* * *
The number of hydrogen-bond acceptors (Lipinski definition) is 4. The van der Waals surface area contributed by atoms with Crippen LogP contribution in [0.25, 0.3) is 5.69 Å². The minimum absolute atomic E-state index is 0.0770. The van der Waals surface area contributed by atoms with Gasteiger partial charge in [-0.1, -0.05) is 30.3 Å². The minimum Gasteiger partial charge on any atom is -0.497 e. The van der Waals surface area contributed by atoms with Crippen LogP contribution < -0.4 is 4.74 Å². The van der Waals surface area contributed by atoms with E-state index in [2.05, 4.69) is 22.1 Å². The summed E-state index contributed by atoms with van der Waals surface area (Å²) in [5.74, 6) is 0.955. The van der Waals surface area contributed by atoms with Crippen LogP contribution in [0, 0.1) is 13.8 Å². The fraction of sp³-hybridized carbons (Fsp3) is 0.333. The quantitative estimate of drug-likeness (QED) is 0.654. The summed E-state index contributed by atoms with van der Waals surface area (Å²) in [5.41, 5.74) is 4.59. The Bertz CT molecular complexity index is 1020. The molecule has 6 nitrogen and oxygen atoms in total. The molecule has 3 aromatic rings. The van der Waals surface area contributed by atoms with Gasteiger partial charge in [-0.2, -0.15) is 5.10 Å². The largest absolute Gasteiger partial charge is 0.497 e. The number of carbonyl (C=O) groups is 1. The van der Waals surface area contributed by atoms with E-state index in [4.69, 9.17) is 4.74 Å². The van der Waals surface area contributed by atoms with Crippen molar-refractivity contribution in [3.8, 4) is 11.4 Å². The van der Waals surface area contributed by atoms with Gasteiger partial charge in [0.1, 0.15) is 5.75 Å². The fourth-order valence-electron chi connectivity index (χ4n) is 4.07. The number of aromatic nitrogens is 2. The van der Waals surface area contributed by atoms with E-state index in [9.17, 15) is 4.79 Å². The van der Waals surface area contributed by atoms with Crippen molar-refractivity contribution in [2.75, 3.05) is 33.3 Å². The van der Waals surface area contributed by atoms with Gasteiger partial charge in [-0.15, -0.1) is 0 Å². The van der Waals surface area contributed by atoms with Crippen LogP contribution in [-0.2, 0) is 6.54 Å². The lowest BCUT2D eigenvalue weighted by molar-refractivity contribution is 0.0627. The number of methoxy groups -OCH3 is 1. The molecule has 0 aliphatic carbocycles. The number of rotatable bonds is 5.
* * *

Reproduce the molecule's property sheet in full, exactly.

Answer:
The number of hydrogen-bond acceptors (Lipinski definition) is 4. The van der Waals surface area contributed by atoms with Crippen LogP contribution in [0.25, 0.3) is 5.69 Å². The minimum absolute atomic E-state index is 0.0770. The van der Waals surface area contributed by atoms with Gasteiger partial charge in [-0.1, -0.05) is 30.3 Å². The minimum Gasteiger partial charge on any atom is -0.497 e. The van der Waals surface area contributed by atoms with Crippen LogP contribution < -0.4 is 4.74 Å². The van der Waals surface area contributed by atoms with E-state index in [2.05, 4.69) is 22.1 Å². The summed E-state index contributed by atoms with van der Waals surface area (Å²) in [5.74, 6) is 0.955. The van der Waals surface area contributed by atoms with Crippen LogP contribution in [0, 0.1) is 13.8 Å². The fraction of sp³-hybridized carbons (Fsp3) is 0.333. The quantitative estimate of drug-likeness (QED) is 0.654. The summed E-state index contributed by atoms with van der Waals surface area (Å²) in [5.41, 5.74) is 4.59. The Bertz CT molecular complexity index is 1020. The molecule has 6 nitrogen and oxygen atoms in total. The molecule has 3 aromatic rings. The van der Waals surface area contributed by atoms with Gasteiger partial charge in [-0.2, -0.15) is 5.10 Å². The largest absolute Gasteiger partial charge is 0.497 e. The number of carbonyl (C=O) groups is 1. The van der Waals surface area contributed by atoms with E-state index in [4.69, 9.17) is 4.74 Å². The van der Waals surface area contributed by atoms with Crippen molar-refractivity contribution in [3.8, 4) is 11.4 Å². The van der Waals surface area contributed by atoms with Gasteiger partial charge in [0.1, 0.15) is 5.75 Å². The fourth-order valence-electron chi connectivity index (χ4n) is 4.07. The number of aromatic nitrogens is 2. The van der Waals surface area contributed by atoms with E-state index in [9.17, 15) is 4.79 Å². The van der Waals surface area contributed by atoms with Crippen molar-refractivity contribution in [2.75, 3.05) is 33.3 Å². The van der Waals surface area contributed by atoms with Gasteiger partial charge in [-0.15, -0.1) is 0 Å². The van der Waals surface area contributed by atoms with Crippen LogP contribution in [-0.2, 0) is 6.54 Å². The lowest BCUT2D eigenvalue weighted by molar-refractivity contribution is 0.0627. The number of methoxy groups -OCH3 is 1. The molecule has 0 aliphatic carbocycles. The number of rotatable bonds is 5.